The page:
This essay seeks to shed light on gay Vietnam War veterans whose experiences have remained overlooked; these gay service personnel have battled to be heard, if they ever wanted to be heard at all. The essay also seeks to explain how historical and societal factors impacted on the gay psyche and how individuals challenged an unequal society.
Numerous films, television series, books and music attest to the ‘straight’ experience; one finds acknowledgment by consuming media and, when one can not find that representation, it can negatively impact on personal growth, acceptance and happiness.
Gay experiences have occurred throughout history, but not always included in mainstream records for fear of challenging established perceptions of what makes a man/soldier and notions of love.
The Sacred Band of Thebes was a 300-strong band of men in 4th Century BC, which made Thebes the most powerful state for a generation, until its fall to Philip II of Macedon. Philip II was so impressed with their bravery during battle that he built a monument on their gravesite.
During the American War of Independence (1775 – 1783), General George Washington recognised the war was going badly, so charged Benjamin Franklin to create cohesive in his army. Franklin knew Baron Friedrich Wilhelm Ludolf Gerhard Augustin von Steuben could perform such a feat – one of Europe’s leading military luminaries.
Steuben fled persecution in Europe when his homosexuality was discovered and travelled to America where he created a united, disciplined army. Historians credit his service as indispensable to the winning of the war.
During the war against the Barbary Pirates in 1798, a gay couple became the earliest naval heroes. Richard Somers and Stephen Decatur were third and fourth midshipmen in the new United States Navy; James Fenimore Cooper served on the same vessel and noted they shared the same berth and an intense love for each other.
Richard Somers and Stephen Decatur
As the size of America’s military grew, so did the presence of gay personnel. Walt Whitman records in his Civil War diaries that he slept with Daniel Spencer from the Second New York Light Artillery, as well as other soldiers from two other regiments.
Progressing to WWI, writer Radcliffe Hall memorialized the heroism of lesbian ambulance drivers in her novel The Well of Loneliness. Wilfred Owen, famed British poet and decorated soldier, generally believed to be gay, wrote homoerotically of his fellow soldiers. Dr. Magnus Hirschfeld, the German sex researcher, documented numerous stories of heroics of gay German soldiers during the same war.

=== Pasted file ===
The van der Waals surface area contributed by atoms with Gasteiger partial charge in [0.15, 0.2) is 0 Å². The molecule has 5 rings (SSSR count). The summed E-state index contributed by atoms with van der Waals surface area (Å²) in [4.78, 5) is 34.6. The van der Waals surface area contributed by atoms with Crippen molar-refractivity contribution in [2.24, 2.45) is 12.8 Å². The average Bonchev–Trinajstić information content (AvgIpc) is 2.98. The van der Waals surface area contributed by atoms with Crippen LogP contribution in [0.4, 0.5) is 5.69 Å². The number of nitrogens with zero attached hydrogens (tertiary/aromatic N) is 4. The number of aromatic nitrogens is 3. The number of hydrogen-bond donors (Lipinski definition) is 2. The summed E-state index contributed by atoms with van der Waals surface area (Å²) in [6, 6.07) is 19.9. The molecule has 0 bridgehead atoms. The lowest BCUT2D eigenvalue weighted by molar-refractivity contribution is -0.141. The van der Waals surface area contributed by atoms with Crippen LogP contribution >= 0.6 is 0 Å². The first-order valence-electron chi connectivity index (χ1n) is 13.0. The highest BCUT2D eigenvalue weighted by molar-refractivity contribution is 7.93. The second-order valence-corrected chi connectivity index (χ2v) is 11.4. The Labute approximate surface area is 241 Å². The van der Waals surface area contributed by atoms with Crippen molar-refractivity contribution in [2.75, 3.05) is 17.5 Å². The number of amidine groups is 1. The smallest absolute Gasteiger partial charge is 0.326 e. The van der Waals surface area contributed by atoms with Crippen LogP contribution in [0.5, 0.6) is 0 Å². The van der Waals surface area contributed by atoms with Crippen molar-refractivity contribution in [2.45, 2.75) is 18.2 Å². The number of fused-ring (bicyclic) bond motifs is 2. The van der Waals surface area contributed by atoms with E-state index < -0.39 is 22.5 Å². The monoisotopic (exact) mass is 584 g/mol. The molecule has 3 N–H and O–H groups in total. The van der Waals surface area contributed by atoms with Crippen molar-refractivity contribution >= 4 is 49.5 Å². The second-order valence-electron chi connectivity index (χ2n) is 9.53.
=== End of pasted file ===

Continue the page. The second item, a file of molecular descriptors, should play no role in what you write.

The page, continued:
WWI witnessed the punishment of gay soldiers codified in American military law. During later iterations, sodomy became a specific felony; in the 1920’s and 30’s, homosexuality became a crime – resulting in large numbers of gay military being imprisoned. The exclusion of gays for sexual orientation, rather than having committed homosexual acts, was born at the same time. In 1918, the psychiatrist Dr. Albert Abrams instructed that homosexuals were ineffective fighters, dangerous and should be removed for the safety of other soldiers. This was the first – but not last – purge of gays from the military.
WWII saw homosexuality shift from being classified as a crime to a disease. To help with the task of enlisting 16 million men during 1941–1945, the government used psychiatric profiling to remove less ‘able’ fighters. 1943 saw gays banned from the entirety of the military, which remained fundamentally unchanged for the next half century. The hypocrisy of the notion that gays were inadequate fighters was matched only by the hypocrisy of recruitment flexibility.
When it was obvious that more soldiers were needed in WWII, new edicts allowed the military to retain ‘reclaimable’ gays after a suitable time of treatment. Although the policy remained the same for the years, the rationale for it altered to better reflect current societal attitudes.
During the 1950’s Communist-fuelled McCarthy witch hunts, national security was cited for the ban; when this idea seemed less tenable, their presence became a threat to unit cohesion and morale. Without evidence, FBI Director J. Edgar Hoover deemed homosexuals as security risks, fuelling Communism. The irony being Hoover was in a longstanding gay relationship with his assistant, Clyde Tolson. It’s believed his own self-hate and fear of discovery contributed to the continued persecution, even when the FBI ordered its cessation.
Societal prejudice had not only succeeded in making heterosexuals hate gays, it had also succeeded in making gays hate themselves. Fundamental to the journey of a gay man was fear – fear of being discovered, fear of violence, ostracism, of remaining gay and of not being a ‘real man’.
The latter sits at the heart of some decisions to enlist: war would make you a man. What better way of making a homosexual a ‘real man’, than serving in Vietnam? The irony of the situation was that joining the military would put them under even more scrutiny than before. Conscripts were asked if they were gay – if that box were ticked, they would in likelihood still be accepted, but would be exposed to all manner of abuse, therapy and possible imprisonment.
When people were forcibly drafted in the Vietnam War, straight men were advised to tick that same box to avoid service – naïve to the possibility that becoming a ‘hoaxosexual’ could create a major impediment to finding a civilian job – one of the most famous cases being Chevy Chase. Better understanding the need for subterfuge, gays would often subjugate sexual feelings, hope to remain invisible and, in the process, become a ‘real man’.